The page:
Chaple: All my life, I’ve loved history; general history, Cuban history, the war history. When I was working in medicine I began to think about and began to understand the historical evolution of our science, and began to read about the first doctors such as Galeno, Hippocrates, and the ones after until today. I decided that I love it. In Cuba, there is a social services program that the university graduates have to attend for three years. In my period of social service, I was working as a general physician in the community, but in the area where I worked, a municipal center of epidemiology opened up. At this moment, there weren’t any physicians working in that center, so they chose me. In that moment, I did not know anything about epidemiology except for what I remembered from the first year of university. I needed to start studying epidemiology by myself to be able to work in that field, and I began to love epidemiology. Since that moment – maybe in 1986 – I love epidemiology. It is for me an excellent field of work. It is a possibility to help many people at once because we specialize in the control of any disease in the community, so it is better for me than having individual patients.

Galesne: A lot of people do not know about the Cuban health system. I’ve read in your article that Cuba has limited resources, but despite that, it has a great health system with universal and free health care coverage. So could you tell us more about how the Cuban health system functions?

Chaple: The Cuban health system is an important issue in Cuba because it has developed so much since 1959, when the revolution started. The president had the idea to better public health. In Cuba, it was a war at that time, and the process of developing the condition of health services already started. We had many economic problems, historically – not only now because, you know, that we didn’t have good relations with the United States of America and this produces an economic problem because America had a law that prohibited Cuba from buying anything in America. Later the law was modified and prohibited Cuba from buying any American products in another country as well. At that moment, for example, the Cuban health system could not buy any equipment from Sweden if this equipment had any pieces from America – even if only a chip.

But this issue actually allowed for the development of Cuban engineering in health, for example. A big part of Cuban engineering had to find their own solution to our medical problems – regarding equipment – and sometimes we bought equipment in Europe but at the time we could not replace even little parts that needed to be changed periodically because of the new law, so our engineers had to innovate. Of course, it was not like the original, maybe it was not pretty, but it solved the problem. And it was the backbone of our pharmaceutical industry because we could not buy medicine outside of Cuba, could not buy biotech products, and was forced to develop all that in Cuba. We have, for example, an excellent factory on biotechnology products, vaccines, and many other products of biotechnology.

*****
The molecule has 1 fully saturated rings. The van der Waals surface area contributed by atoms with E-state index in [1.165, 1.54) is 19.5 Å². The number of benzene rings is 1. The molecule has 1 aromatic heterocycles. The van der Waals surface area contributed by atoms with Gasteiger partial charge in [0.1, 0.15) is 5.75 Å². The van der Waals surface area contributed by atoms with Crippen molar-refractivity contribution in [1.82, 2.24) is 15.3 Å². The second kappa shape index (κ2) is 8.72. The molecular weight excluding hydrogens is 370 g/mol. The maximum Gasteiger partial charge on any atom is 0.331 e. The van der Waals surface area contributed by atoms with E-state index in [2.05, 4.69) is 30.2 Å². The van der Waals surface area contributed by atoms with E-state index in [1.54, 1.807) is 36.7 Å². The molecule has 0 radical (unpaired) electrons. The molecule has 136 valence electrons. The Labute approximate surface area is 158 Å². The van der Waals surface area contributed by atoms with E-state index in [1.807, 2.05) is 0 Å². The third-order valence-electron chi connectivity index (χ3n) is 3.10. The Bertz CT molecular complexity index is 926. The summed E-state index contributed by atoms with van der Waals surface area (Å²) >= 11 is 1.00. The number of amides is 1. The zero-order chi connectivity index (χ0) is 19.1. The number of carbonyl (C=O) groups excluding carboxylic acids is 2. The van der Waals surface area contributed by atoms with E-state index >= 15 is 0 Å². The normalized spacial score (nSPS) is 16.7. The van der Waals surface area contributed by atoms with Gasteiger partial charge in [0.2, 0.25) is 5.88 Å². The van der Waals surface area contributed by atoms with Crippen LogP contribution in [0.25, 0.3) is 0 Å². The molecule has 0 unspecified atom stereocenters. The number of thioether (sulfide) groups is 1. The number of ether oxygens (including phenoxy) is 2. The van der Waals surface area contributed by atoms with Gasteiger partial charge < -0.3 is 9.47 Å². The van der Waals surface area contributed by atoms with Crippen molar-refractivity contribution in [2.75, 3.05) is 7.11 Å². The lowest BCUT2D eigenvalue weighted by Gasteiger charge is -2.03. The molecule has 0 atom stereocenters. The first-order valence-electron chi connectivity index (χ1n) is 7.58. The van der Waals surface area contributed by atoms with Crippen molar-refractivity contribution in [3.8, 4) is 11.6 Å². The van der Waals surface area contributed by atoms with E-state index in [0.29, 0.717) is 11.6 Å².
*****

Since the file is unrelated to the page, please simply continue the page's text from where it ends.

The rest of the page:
Galesne: So Cuba has now its own biotechnology industry and produces medicine. Do you also export drugs or exports or equipment to other countries?

Chaple: Not exactly. For example, now there is a famous product to cure diabetic foot ulcer many diabetes patients have on their feet. Cuba developed a substance called Heberprot-P, which is the only medicine in the world that solves this problem. A lot of countries are interested in buying that. Some countries in Europe are developing clinical trials for this product. It is also the possibility to export another good factory of monoclonal antibodies for cancer treatment, and some countries like Brazil are buying products of that. China is also interested in those products.

Galesne: I’ve read in one of your articles that Cuba has developed cooperations in the field of health by sending medical teams to Africa or South America. Can you tell us more about what Cuban medical internationalism exactly is?

Chapel: Cuban medical international characteristic is very old. It began in 1963 with the cooperation with Algeria. In 1963, Algeria became independent of France. The new government asked Cuba for medical cooperation because the physicians there were French and they left the country with Algerian independence movement. They had only a few physicians working there and Cuba sent the first equipment to them to start the collaboration, along with nurses and physicians. From that moment the international collaboration started.